As Commissioner Dimitris Avramopoulos headed to Madrid, the European Commission announced Friday (3 August) a further €3 million in emergency aid to support Spanish border guards in curbing irregular migration.
The new cash comes from the Internal Security Fund and aims to help cover the costs linked to the deployment of extra staff in the southern borders of Spain.
In July this year, the EU executive awarded €24.8 million to the Ministry of Employment and Social Security and the Spanish Red Cross to enhance reception capabilities, health assistance, food and shelter for migrants arriving through the Western Mediterranean route.
A further €720,000 went to the Ministry of Interior to help improve the quality of return and transfer facilities in the south of Spain, Ceuta and Melilla.
This financial assistance comes on top of €691.7 million allocated to Spain under the Asylum, Migration and Integration Fund and the Internal Security Fund since 2014.
Avramopoulos in Madrid
The Commissioner for Migration, Dimitris Avramopoulos, was in Spain on Friday to meet Spanish government vice-president Carmen Calvo, Minister of Foreign Affairs Josep Borrell, Minister of Home Affairs Fernando Grande-Marlaska and minister for Labour, Magdalena Valerio.
In a joint statement with the Spanish government, the Commission committed to keep showing solidarity with Spain and “to provide further financial or technical assistance,” as well as to “continue the open dialogue and cooperation on migration.”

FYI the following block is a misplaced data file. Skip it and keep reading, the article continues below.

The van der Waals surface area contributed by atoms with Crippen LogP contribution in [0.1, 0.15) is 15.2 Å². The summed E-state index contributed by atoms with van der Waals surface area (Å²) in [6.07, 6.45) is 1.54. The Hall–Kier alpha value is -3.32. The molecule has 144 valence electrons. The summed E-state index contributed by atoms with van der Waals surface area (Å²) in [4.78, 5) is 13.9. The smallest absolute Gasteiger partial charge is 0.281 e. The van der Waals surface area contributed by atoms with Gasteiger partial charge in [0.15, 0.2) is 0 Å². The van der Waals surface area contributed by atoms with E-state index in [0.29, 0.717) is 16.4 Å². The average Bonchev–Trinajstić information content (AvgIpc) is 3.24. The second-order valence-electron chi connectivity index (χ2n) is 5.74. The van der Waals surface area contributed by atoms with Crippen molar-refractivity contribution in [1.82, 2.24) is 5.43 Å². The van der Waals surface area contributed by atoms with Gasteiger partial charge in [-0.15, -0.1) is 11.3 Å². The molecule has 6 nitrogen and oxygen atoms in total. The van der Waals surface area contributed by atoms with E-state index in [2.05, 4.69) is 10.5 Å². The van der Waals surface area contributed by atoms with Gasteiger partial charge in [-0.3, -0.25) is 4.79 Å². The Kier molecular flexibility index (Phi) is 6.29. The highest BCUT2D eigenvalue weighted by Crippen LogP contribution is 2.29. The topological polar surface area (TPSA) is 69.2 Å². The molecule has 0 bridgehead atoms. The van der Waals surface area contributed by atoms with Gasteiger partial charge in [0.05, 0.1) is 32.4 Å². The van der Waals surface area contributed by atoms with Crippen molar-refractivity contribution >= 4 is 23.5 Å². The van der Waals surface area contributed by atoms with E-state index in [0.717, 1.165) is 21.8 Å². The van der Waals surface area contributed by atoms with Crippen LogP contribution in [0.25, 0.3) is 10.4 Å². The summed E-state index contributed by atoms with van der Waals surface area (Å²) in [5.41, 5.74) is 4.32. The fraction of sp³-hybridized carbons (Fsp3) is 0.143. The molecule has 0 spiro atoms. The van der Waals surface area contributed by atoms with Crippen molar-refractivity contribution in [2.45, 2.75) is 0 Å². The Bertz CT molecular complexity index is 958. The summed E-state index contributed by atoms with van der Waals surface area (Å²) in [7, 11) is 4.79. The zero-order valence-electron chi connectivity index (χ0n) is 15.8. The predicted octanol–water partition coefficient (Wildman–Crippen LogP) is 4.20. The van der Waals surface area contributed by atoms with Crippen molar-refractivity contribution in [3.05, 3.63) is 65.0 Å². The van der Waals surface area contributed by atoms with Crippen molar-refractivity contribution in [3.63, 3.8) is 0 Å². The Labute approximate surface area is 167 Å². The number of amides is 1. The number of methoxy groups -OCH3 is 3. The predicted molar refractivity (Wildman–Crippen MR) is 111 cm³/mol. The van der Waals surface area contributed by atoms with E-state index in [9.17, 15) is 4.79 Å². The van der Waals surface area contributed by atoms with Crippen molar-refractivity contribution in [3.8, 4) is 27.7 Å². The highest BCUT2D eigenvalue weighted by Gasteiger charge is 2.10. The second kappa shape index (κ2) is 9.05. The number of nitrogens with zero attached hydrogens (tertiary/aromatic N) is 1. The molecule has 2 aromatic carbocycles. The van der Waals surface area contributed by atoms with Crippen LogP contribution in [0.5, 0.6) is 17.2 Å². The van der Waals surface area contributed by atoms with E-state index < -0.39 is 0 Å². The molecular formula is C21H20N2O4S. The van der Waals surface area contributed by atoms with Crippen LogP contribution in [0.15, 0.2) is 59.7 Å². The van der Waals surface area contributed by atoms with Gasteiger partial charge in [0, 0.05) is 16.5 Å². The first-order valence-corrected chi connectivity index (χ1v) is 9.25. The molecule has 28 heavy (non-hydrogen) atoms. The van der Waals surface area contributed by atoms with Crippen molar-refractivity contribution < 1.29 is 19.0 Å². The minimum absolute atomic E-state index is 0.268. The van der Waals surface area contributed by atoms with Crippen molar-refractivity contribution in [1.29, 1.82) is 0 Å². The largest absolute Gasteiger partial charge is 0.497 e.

“The Commission stands side by side with Spain and fully supports the efforts of the Spanish Government to develop an effective response to the increased number of arrivals in the past months and to protect the external border of the European Union,” it added.
Cooperation with Morocco remains a key element to reduce migration flows in the Mediterranean.
President of the European Commission Jean-Claude Juncker promised on Wednesday (1 August) to speed up the delivery of €55 million for border management programme for Morocco and Tunisia, already approved under the EU Emergency Trust Fund for Africa in July.
Both the Commission and the Spanish government warned of the need to cooperate with other countries of origin and transit “to further develop their capacities to manage their borders and address the root causes of migration”.
Avramopoulos discussed with Pedro Sánchez’s cabinet the contingency plan for summer. The Prime Minister announced on Friday the creation of a joint command to coordinate all migration-related operations along the border to stem irregular crossings.
Sánchez made headlines when he welcomed the over 600 migrants rescued by NGO search vessel Aquarius after Italian and Maltese authorities refused to let it dock in their harbours.
The European Commission highlighted the “exemplary European spirit” Spain has proved in managing migration in the past few months. The Western Mediterranean route between Morocco and Spain (27,614 arrivals) is already the main entry point to Europe ahead of Italy (18,475) and Greece (16,142).
Despite the political crisis, those numbers are a long way short of the 2015 figures when over a million people arrived in Europe crossing the sea.
“The migration challenge that Europe faces as a whole, requires a European, not national solution, as underlined by the EU leaders during the European Council meeting in June,” the Commission and the Spanish government highlighted.